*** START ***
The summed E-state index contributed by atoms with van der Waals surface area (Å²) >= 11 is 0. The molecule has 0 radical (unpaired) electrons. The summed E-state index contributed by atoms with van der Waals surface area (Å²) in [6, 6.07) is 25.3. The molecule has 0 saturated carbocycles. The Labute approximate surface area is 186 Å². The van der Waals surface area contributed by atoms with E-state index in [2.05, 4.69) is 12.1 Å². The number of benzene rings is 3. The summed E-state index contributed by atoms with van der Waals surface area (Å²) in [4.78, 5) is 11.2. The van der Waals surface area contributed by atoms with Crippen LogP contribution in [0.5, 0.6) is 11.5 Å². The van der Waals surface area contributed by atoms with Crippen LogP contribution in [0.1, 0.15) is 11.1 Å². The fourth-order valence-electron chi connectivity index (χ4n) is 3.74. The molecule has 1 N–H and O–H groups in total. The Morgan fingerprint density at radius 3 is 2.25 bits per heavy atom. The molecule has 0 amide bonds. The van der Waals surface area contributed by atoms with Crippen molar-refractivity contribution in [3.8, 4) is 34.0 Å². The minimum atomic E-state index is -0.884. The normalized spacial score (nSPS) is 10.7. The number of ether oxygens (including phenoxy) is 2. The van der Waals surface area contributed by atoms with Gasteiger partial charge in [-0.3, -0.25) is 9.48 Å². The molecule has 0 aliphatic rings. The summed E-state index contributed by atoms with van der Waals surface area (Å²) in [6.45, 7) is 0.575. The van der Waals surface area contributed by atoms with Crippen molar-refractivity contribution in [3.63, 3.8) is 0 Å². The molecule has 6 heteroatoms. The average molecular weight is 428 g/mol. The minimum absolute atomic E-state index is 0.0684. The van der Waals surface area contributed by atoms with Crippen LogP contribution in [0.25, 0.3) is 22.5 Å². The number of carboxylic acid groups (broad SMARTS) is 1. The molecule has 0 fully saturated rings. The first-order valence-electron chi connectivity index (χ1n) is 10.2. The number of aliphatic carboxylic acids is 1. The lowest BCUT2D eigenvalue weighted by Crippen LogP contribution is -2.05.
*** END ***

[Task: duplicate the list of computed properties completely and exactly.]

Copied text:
The summed E-state index contributed by atoms with van der Waals surface area (Å²) >= 11 is 0. The molecule has 0 radical (unpaired) electrons. The summed E-state index contributed by atoms with van der Waals surface area (Å²) in [6, 6.07) is 25.3. The molecule has 0 saturated carbocycles. The Labute approximate surface area is 186 Å². The van der Waals surface area contributed by atoms with E-state index in [2.05, 4.69) is 12.1 Å². The number of benzene rings is 3. The summed E-state index contributed by atoms with van der Waals surface area (Å²) in [4.78, 5) is 11.2. The van der Waals surface area contributed by atoms with Crippen LogP contribution in [0.5, 0.6) is 11.5 Å². The van der Waals surface area contributed by atoms with Crippen LogP contribution in [0.1, 0.15) is 11.1 Å². The fourth-order valence-electron chi connectivity index (χ4n) is 3.74. The molecule has 1 N–H and O–H groups in total. The Morgan fingerprint density at radius 3 is 2.25 bits per heavy atom. The molecule has 0 amide bonds. The van der Waals surface area contributed by atoms with Crippen molar-refractivity contribution in [3.8, 4) is 34.0 Å². The minimum atomic E-state index is -0.884. The normalized spacial score (nSPS) is 10.7. The number of ether oxygens (including phenoxy) is 2. The van der Waals surface area contributed by atoms with Gasteiger partial charge in [-0.3, -0.25) is 9.48 Å². The molecule has 0 aliphatic rings. The summed E-state index contributed by atoms with van der Waals surface area (Å²) in [6.45, 7) is 0.575. The van der Waals surface area contributed by atoms with Crippen molar-refractivity contribution in [3.63, 3.8) is 0 Å². The molecule has 6 heteroatoms. The average molecular weight is 428 g/mol. The minimum absolute atomic E-state index is 0.0684. The van der Waals surface area contributed by atoms with Crippen LogP contribution in [0.25, 0.3) is 22.5 Å². The number of carboxylic acid groups (broad SMARTS) is 1. The molecule has 0 fully saturated rings. The first-order valence-electron chi connectivity index (χ1n) is 10.2. The number of aliphatic carboxylic acids is 1. The lowest BCUT2D eigenvalue weighted by Crippen LogP contribution is -2.05.